As we move in to Autumn there is a terrific range of produce from growers on both sides of The Channel. Early British apples and pears, Turkish figs, homegrown squashes and parsley root are just some of the treasures that can make your September menus shine.DOWNLOAD THE PDF VERSION OF THE REPORT HERE
Discovery, always the first British apple, have come and gone. Now we’re onto the second wave of the home grown apple season with more and more varieties arriving in our markets and depots every day.
There’s a wonderful range of apples coming in including Worcester Pearmains, Katys, Bramleys, some early Coxes and even one or two Russets.
Varieties available will vary from branch to branch as each of our depots right across the UK have their own group of local growers and producers who supply them direct. Check with your local depot to see what they’re getting in.
New season British Conference pears start in September. Growers having been picking since the beginning of the month and we’ll see more and more as the month goes on. Conference are the UK’s most popular pear by far, making up over 80% of the UK’s total pear harvest. British Comice pears, arguably the most delicious of all, will be along in October.
These deliciously robust vegetables will bring quality and value to your menus all the way through till next spring. There’s already plenty of choice with more to come.
From growers in the UK there’s parsnips and the often underrated swede, a delicious vegetable that deserves rather more of of our attention. Time to rehabilitate the swede, surely you can find a place for this splendid root on your menu?
Golden, Candy and regular beetroots as well as multi coloured ‘heritage’ carrots will bring a splash of vibrant colour to your autumn dishes. They taste pretty damn fine as well.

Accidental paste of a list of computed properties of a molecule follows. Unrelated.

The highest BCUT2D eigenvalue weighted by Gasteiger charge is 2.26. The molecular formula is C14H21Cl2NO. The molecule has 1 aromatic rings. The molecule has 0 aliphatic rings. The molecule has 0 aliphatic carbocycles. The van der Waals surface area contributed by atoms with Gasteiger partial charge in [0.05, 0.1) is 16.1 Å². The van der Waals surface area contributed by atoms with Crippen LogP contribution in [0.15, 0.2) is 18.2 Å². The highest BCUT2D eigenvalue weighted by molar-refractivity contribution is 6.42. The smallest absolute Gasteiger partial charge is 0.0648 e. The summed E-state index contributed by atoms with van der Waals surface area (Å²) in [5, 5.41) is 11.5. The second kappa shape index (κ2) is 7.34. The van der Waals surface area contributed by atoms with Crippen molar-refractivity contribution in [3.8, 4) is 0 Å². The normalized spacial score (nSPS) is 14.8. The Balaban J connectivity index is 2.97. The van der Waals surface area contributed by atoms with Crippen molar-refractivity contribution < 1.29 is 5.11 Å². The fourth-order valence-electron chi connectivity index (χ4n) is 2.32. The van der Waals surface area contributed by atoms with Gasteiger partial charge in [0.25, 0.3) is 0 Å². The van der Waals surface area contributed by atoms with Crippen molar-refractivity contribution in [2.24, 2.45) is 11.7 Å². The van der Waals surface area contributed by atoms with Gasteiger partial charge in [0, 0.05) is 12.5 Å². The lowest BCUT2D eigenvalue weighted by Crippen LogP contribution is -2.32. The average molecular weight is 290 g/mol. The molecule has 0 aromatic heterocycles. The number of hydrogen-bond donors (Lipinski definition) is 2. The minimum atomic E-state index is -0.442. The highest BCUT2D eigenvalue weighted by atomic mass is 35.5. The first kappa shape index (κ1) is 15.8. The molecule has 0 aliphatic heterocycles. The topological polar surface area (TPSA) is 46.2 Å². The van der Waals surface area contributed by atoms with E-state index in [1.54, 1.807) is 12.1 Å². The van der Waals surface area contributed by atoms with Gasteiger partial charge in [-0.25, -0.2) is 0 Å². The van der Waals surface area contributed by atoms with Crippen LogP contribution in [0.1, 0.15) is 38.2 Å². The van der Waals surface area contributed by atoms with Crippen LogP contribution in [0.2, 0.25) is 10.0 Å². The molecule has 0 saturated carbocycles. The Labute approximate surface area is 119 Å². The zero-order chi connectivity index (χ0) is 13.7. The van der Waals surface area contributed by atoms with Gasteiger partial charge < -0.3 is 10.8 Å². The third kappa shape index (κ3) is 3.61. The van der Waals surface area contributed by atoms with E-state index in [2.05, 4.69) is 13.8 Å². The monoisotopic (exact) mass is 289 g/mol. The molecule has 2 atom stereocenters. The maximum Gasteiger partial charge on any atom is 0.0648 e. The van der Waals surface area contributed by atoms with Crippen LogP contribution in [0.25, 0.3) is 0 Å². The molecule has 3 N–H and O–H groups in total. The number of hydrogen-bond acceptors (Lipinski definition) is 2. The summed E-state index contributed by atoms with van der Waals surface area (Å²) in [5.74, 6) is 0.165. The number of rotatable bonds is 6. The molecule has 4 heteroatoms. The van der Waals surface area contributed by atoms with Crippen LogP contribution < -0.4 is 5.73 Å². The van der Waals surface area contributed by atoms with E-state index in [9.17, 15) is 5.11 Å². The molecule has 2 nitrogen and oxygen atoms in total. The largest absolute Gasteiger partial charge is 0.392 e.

Early Jerusalem artichokes from France are beginning to plump up and prices are easing.
Regular orange Chantenay carrots from Norfolk have been around since the middle of last month and the multicoloured varieties are just staring to appear.
There’s parsley root from France and by the end of the month we should see the first of British parsley root grown by our friends at Frederick Hiam in Suffolk.
There’s a terrific variety of British squashes arriving from growers right across the country. More and more growers seem to have taken up squash growing which is excellent news.
The British pumpkin harvest is looking very promising so write your Halloween menus accordingly.
The stone fruit season is moving rapidly to a close for fruit from both the UK and mainland Europe. British plums and damsons are on the final furlong and will finish up before the end of September. Peaches and nectarines from mainland Europe are clearly past their best and although supplies may drag on for a bit longer it really is time to take them off.
There’s plenty of top notch new season British Brassicas ready to see us through Autumn and Winter.
Savoy, Cavolo Nero, assorted Kales and Romanesco are all in terrific form and very sensibly priced.
Unlike last year, which was a very difficult season, British broccoli is in fine fettle and should be with us till late November.
There’s a fair bit of really glorious British chard around, both regular and rainbow.
We’ve had supplies of purple sprouting broccoli for about a month now but quality can still be hit by a warm spell. It much prefers cooler weather.
Brussels sprouts started at the beginning of the month. Hurrah! We love sprouts, and not just for Christmas.
The Turkish fig season had a bit of a shaky start due to poor weather but things seem to have settled down and there’s a steady supply of decent fruit at sensible prices which should be with us till early November.
Last year’s Turkish fig season was a bit of disaster for the UK. It started with a glut, our markets were over supplied and prices crashed. The understandably miffed Turkish growers looked around for other markets who would pay them a sustainable price and ended up sending most of their harvest to Russia.
This year supply is being more carefully regulated which should mean the growers earn enough to keep them in business, something that we all want.
British Conference Pears
Greek & Italian Grapes
French Jerusalem Artichokes
British Parsley Root
Spanish Custard Apples